After extensive circuit diagnosis (thanks to Gordon and Marc), together with my able and now grown-up son Steven (just 6 when I started this project), the relevant correct connections were confirmed and the engine fired into life. This prompted full checks on liquids and the exhaust before the trip to Corvettes at Carlisle in November. And it was there at 2:30 p.m. on November 23, 2003 that the only surviving '86 ZR-1 prototype with a Phase 1 LT5 engine was started by Chip Miller, owner of Corvettes at Carlisle, to the delight of the 100 or so assembled enthusiasts. This was the first time the engine had run fully since being installed in the car seven years ago.

Sadly, as we all know, Chip fell ill shortly after Carlisle from which he did not recover. My memories will remain, and I am so pleased and honored that he granted some time for me in his busy show schedule.

The next day of the show I drove the car around the ZR-1 show arena to receive a Celebrity Choice award nominated by Dave "Mom" Bright of the ZR-1.net. For me this was the drive of a lifetime; 15 years after the car was scrapped by Lotus, I was driving it under its own power!

After getting over the complete wow of the summer success, I continued to add to my UK/USA air-miles program and refine the now-living beast. The injection was focused on and after a strip-down and cleanup-bingo!-all eight cylinders fired and the motor idled. Now the task was to fit the exhaust. The original had rotted many years ago, so using some of the original pipework, a '90 ZR-1 system was cut and stitched into place. The engine idled even better now, steady at 800/900 but revealed the very noisy timing chain tensioner rattle that this phase of engine was renowned for. Whilst not sounding mechanically perfect, it was, and still is, a sweet sound of a project nearing completion.

My beautiful prototype is now firing on all eight cylinders but still needs some minor finishing to be museum ready. The ZR-1 Gathering 2004 was the venue to show off the success of the previous 12 months. So off we went in the now familiar fashion of my trusty Suburban pulling the trailered yellow beast. My ambition was to actually drive the car up Corvette Drive and past the NCM doors-this I managed to my intense personal gratification. Let's hope that with further negotiations, the car can find a place on display in the NCM.

In the course of this lifetime's mission, I have assembled a portfolio on the history and early days of the ZR-1 program and have many technical details that may otherwise have been lost in that junkyard back in England. I intend to use my collated knowledge and hundreds of resurrection photos to compile and publish a book about the discovery and restoration of the original '86 Corvette ZR-1 prototype that will preserve the details and stories for all Corvette enthusiasts.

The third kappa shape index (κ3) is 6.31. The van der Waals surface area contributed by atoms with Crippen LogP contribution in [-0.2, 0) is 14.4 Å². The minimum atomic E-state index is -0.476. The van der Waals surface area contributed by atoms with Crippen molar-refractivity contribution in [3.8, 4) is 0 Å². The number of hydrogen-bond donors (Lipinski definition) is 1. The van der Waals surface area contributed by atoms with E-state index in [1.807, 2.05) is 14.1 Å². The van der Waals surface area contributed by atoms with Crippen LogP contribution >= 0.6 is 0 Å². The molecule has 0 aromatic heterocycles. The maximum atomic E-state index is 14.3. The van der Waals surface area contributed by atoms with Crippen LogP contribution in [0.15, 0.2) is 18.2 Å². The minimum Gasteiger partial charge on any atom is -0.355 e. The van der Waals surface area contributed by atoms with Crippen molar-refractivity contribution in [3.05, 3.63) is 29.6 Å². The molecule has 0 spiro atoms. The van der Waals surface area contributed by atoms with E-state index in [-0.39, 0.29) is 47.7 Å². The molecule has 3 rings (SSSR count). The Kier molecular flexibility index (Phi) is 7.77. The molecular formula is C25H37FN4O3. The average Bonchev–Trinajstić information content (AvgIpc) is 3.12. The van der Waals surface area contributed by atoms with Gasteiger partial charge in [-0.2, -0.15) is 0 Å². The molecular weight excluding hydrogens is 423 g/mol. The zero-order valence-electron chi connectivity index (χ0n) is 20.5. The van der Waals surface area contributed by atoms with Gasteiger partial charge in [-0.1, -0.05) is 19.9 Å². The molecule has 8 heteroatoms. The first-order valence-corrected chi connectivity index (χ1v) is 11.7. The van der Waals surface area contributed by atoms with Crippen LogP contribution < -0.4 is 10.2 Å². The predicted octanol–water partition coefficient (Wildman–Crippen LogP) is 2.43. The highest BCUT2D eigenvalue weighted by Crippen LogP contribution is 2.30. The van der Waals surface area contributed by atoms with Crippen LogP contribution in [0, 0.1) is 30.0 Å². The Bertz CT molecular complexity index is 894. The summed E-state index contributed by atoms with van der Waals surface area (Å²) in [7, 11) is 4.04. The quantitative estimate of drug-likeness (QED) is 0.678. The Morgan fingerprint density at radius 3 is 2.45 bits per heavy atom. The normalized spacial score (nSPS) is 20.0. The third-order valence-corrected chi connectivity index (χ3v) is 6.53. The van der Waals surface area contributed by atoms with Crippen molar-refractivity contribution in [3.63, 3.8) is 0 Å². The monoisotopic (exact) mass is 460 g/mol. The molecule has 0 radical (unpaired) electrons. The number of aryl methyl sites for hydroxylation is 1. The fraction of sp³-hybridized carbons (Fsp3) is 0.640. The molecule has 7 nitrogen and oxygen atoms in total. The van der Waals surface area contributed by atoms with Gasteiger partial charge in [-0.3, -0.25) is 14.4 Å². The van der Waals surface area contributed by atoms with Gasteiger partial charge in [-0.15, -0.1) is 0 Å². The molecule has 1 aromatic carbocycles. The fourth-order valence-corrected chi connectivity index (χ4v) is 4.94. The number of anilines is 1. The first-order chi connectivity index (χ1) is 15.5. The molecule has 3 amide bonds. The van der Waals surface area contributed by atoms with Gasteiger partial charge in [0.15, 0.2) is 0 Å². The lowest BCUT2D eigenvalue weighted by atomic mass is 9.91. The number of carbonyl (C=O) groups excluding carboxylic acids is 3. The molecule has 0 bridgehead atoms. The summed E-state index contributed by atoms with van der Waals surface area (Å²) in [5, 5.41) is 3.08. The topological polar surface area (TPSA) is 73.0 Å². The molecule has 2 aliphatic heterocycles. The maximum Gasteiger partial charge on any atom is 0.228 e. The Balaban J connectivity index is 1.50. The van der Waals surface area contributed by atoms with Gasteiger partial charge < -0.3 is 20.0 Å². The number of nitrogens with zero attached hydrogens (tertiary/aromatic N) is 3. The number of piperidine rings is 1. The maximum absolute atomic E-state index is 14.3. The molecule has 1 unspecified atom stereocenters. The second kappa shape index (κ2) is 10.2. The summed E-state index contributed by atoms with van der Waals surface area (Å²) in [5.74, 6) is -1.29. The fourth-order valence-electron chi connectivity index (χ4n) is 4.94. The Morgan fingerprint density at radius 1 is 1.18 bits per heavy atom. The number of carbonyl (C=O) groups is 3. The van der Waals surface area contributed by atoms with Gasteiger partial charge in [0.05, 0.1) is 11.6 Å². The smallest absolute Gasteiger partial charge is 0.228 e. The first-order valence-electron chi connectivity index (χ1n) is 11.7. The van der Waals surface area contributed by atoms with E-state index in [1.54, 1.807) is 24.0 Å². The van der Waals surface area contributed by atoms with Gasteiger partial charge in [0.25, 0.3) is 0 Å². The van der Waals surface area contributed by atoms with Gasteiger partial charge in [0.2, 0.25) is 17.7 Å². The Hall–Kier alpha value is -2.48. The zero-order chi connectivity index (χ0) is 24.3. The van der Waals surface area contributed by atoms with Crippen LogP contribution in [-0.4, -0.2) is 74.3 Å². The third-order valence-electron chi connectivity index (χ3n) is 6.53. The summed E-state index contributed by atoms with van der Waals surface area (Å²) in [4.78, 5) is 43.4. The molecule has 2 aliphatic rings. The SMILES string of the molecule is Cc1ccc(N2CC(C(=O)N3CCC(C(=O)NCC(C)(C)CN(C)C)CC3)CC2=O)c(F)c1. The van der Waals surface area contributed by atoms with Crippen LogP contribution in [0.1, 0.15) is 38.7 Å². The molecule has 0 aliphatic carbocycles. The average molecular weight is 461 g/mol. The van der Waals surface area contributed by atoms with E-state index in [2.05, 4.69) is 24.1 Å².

All I have to do is find the time; that's the tricky part.

Team VETTE met up with the UK Corvette enthusiast and his labor of love at the 2004 edition of The Gathering. Drawn like bees to a flower (a yellow one in this case), we immediately spotted the prototype and played 20 questions with Keith about his subject '86. With the car talk out of the way and some quick wiring-related lessons from the owner on the test equipment left behind by Lotus when they junked the ZR-1, we headed down the street-behind the NCM-for a quick photo shoot. Not only did Keith get to drive up to the NCM that day (an event captured of film by VETTE's occasional freelancer and Keith's new friend, Jerry Heasley), the ZR-1 also got to break its land and speed record, covering the longest distance it has made since being put back together. Skies threatened us all weekend, and by sheer chance alone we were able to get enough light between thunderstorms for our purposes. As the last photo was taken and the film rewound, the clouds turned gray and eventually let loose a small shower-thankfully, as The Gathering was wrapping up. It seemed as if luck was on our side, but not nearly the same luck Keith experienced when he discovered this prototype buried in a salvage yard. This just does go to show you, crushed, broken, and "unsalvageable," the Heartbeat really is unstoppable!